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Four by Four program in works at USU Eastern

USU Eastern Chancellor Joe Peterson addresses the February Chamber of Commerce luncheon about the colleges Four by Four plan to get 4,000 students attending the school in four years.

By JOHN SERFUSTINI
Sun Advocate associate editor

The community college that has served Carbon County for 75 years has seen two years of enrollment declines and is asking the community to support an ambitious program to more than double the number of students in four years.

USU Eastern wants to have a headcount of 4,000 by 2017. Its current number is about 1,800.

The college has launched a "Four in Four" campaign to achieve that goal. At last Thursday's Chamber of Commerce meeting, Chancellor Joe Peterson outlined the project for the business community.

Peterson stated that the sustained recruitment drive needs the support of the region. One crucial fact for people to remember, he explained, is that their local college is unique in Utah. USU Eastern is the only community college that is also part of a major university.

This translates into an opportunity for students to earn a university degree at community college tuition. The chancellor said the families and students of southeastern Utah have to shed the impression that high-achieving high school students have to leave town to take the next step in their education. It is available right here.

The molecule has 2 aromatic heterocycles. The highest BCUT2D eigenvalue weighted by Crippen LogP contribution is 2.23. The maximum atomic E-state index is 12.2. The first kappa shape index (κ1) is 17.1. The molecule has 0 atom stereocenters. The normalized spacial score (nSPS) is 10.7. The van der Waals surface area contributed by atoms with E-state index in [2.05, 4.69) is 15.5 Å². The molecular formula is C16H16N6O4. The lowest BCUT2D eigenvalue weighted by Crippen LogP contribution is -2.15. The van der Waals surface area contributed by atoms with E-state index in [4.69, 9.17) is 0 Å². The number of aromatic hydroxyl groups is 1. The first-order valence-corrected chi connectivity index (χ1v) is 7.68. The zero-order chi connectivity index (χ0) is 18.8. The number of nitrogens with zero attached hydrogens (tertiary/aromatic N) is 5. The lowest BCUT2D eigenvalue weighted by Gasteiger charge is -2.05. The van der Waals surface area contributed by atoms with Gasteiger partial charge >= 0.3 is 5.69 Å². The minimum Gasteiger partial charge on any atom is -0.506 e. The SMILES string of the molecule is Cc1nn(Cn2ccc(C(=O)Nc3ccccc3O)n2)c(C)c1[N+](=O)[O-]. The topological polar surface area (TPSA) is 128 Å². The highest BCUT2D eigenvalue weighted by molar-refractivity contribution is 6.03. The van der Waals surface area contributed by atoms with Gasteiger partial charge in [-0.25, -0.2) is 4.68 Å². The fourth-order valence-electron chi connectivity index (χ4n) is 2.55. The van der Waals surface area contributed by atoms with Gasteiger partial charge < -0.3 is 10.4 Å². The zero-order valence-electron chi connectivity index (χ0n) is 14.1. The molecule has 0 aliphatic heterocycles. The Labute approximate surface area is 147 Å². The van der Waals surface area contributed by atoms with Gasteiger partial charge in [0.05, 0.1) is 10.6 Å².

Peterson cited a CNN Money report that ranked USU Eastern among the top three colleges in the nation for student success, meaning that alumni find jobs when they graduate.

He added that the college has traditionally been a magnet for nonresidents - students from out of town and their parents who come to visit. The students, visitors and employees of the college create revenue for area businesses.

In addition, the alumni who leave serve as "ambassadors" for Carbon County, able to create a positive feeling about the community. The college far and away attracts and dispatches far more of these ambassadors than any other institution.

The chancellor said that the college and community share common ideals: economic development, quality of life and community vitality.




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